The Strongbownian invaders added their Norman conventions for surnames to the previously established Irish system for hereditary surnames
. One of the most frequent forms of surnames for both cultures was the patronymic
surname, which was formed from the name of the bearer's father or grandfather. The Norman tradition that the followers of Strongbow
brought with them created such a surname through diminutive suffixes such as -ot, -et, -un, -in, or -el. Occasionally, two suffixes were combined to form a double diminutive, as in the combinations of -el-in, -el-ot, -in-ot, and -et-in. The Normans
also formed patronymic surnames in a manner very similar to the Irish: they added a prefix to their father's name. These Anglo-Norman people, however, used the prefix Fitz-, which was derived from the French word fils, and ultimately from the Latin filius
, which both mean son. Although this prefix probably originated in Flanders
, it can now only be found in Ireland
. The surname Aylemer is derived from the Anglo-Saxon personal name
Ædelmær, which literally means noble famous. The Gaelic form of the surname Aylemer is Aighlmear.
Early Origins of the Aylemer family
The surname Aylemer was first found in Essex
, where they were tenants in chief and Lords of the manor of Aylmer. They were granted these lands by William the Conqueror for their assistance at the Battle of Hastings in 1066 A.D.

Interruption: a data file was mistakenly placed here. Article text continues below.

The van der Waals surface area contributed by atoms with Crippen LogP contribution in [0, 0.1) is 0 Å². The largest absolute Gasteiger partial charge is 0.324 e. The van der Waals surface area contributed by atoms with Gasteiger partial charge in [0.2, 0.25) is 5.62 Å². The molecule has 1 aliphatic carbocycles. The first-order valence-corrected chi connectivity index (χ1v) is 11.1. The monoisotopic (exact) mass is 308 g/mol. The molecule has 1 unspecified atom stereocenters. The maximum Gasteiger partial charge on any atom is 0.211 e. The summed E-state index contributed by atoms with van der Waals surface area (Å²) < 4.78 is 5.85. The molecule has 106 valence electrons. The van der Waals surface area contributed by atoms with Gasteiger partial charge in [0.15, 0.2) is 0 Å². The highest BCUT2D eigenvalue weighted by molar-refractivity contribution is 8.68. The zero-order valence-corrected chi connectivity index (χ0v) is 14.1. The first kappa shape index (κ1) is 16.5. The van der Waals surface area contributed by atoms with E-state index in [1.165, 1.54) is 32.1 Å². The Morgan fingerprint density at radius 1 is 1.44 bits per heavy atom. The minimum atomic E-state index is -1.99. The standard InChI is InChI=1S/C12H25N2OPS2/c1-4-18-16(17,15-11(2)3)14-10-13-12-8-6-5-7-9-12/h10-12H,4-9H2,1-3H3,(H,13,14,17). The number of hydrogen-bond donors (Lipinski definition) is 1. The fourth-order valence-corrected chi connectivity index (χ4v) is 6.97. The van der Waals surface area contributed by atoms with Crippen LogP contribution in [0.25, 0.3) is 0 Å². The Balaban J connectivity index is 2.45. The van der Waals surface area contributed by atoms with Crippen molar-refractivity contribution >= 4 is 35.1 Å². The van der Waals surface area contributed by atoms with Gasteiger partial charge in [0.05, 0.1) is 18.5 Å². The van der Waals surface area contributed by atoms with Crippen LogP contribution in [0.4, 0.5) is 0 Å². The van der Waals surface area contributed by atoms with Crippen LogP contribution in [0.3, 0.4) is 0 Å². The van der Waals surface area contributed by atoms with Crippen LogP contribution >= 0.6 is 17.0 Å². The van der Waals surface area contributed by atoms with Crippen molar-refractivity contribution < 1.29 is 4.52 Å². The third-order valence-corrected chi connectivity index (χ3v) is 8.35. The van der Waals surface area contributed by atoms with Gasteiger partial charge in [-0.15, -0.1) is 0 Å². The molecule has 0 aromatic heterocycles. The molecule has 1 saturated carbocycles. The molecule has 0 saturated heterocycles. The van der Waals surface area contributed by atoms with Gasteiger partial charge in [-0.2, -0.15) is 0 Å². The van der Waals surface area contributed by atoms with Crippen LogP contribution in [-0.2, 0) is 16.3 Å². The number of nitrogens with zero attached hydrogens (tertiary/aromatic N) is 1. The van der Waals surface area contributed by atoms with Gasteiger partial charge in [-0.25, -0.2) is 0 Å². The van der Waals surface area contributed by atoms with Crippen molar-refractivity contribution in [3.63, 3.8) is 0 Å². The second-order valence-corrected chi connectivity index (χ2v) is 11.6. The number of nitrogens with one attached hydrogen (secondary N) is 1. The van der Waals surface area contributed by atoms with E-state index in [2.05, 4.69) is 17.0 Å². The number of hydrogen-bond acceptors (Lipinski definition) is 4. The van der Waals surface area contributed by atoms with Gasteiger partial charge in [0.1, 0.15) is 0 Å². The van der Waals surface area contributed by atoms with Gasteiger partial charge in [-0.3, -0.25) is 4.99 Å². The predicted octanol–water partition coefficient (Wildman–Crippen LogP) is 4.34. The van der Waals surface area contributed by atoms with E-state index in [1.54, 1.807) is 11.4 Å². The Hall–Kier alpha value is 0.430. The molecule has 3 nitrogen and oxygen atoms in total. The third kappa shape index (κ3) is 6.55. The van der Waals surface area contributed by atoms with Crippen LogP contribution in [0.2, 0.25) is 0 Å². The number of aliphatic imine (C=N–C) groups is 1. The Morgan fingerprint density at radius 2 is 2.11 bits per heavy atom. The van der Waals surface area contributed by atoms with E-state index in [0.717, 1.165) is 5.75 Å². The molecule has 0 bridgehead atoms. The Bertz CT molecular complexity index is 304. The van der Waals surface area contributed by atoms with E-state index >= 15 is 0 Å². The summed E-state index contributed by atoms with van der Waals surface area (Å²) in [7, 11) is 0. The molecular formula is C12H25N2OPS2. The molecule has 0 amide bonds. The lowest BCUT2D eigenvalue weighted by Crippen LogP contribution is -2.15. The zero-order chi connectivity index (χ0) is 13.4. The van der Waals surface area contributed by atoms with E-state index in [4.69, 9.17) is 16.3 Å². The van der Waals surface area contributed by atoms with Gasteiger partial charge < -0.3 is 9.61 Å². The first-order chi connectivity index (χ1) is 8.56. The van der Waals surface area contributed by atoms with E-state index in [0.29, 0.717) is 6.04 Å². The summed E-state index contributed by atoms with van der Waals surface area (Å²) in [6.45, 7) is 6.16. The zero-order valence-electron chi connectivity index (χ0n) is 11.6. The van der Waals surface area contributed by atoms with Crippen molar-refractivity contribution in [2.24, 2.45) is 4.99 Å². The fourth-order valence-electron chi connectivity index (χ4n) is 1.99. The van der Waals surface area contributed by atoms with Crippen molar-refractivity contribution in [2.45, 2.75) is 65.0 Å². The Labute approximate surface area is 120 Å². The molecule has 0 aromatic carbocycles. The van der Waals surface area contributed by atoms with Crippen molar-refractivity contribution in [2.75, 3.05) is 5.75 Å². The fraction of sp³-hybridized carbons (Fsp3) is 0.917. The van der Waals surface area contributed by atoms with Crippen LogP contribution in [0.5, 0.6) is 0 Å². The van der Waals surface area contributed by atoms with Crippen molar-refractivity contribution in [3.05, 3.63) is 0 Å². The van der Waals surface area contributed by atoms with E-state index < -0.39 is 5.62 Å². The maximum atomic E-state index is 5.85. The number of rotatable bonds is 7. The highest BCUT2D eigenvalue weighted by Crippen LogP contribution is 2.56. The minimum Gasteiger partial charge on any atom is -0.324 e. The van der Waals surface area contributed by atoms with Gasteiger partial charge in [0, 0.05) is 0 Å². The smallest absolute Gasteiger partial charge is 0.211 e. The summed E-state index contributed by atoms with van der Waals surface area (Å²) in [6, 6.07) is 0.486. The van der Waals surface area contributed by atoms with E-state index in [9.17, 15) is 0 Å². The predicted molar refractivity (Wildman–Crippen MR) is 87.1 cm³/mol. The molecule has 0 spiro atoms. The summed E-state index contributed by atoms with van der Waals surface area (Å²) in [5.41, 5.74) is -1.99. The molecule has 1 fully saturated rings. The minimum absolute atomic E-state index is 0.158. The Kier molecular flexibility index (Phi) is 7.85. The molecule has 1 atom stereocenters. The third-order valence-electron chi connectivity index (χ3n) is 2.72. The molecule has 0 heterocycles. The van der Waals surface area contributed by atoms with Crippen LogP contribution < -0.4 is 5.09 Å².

Early History of the Aylemer family
This web page shows only a small excerpt of our Aylemer research.Another 163 words (12 lines of text) covering the years 1172, 1650, 1720 and 1718 are included under the topic Early Aylemer History in all our PDF Extended History products and printed products wherever possible.
Aylemer Spelling Variations
Church officials and medieval scribes often simply spelled names as they sounded. As a result, a single person's name may have been recorded a dozen different ways during his lifetime. Spelling variations
for the name Aylemer include: Ailmer, Aylmer, Elmer, Elmore, Ellmore, Ellmer and others.
Early Notables of the Aylemer family (pre 1700)
Another 20 words (1 lines of text) are included under the topic Early Aylemer Notables in all our PDF Extended History products and printed products wherever possible.
Migration of the Aylemer family to the New World and Oceana
The Irish emigration during the late 18th and 19th century contributed to the melting pot of nationalities in North America, and the building of a whole new era of industry and commerce in what was seen as a rich, new land. Ireland's Great Potato Famine
resulted in the worst economic and social conditions in the island's history. And in response to the hunger, disease, and poverty, during this decade the total number of emigrants to leave for North America rivaled all the previous years combined. Those from this decade that arrived on North American shores were not warmly welcomed by the established population, but they were vital to the rapid development of the industry, agriculture, and infrastructure of the infant nations of the United States and what would become Canada. Research into early immigration and passenger lists has shown many people bearing the name Aylemer: Edward Ellmer who settled in New England
in 1632; Thomas Ellmore settled in Virginia in 1654; Charles Elmer and his wife Hannah landed in America in 1836.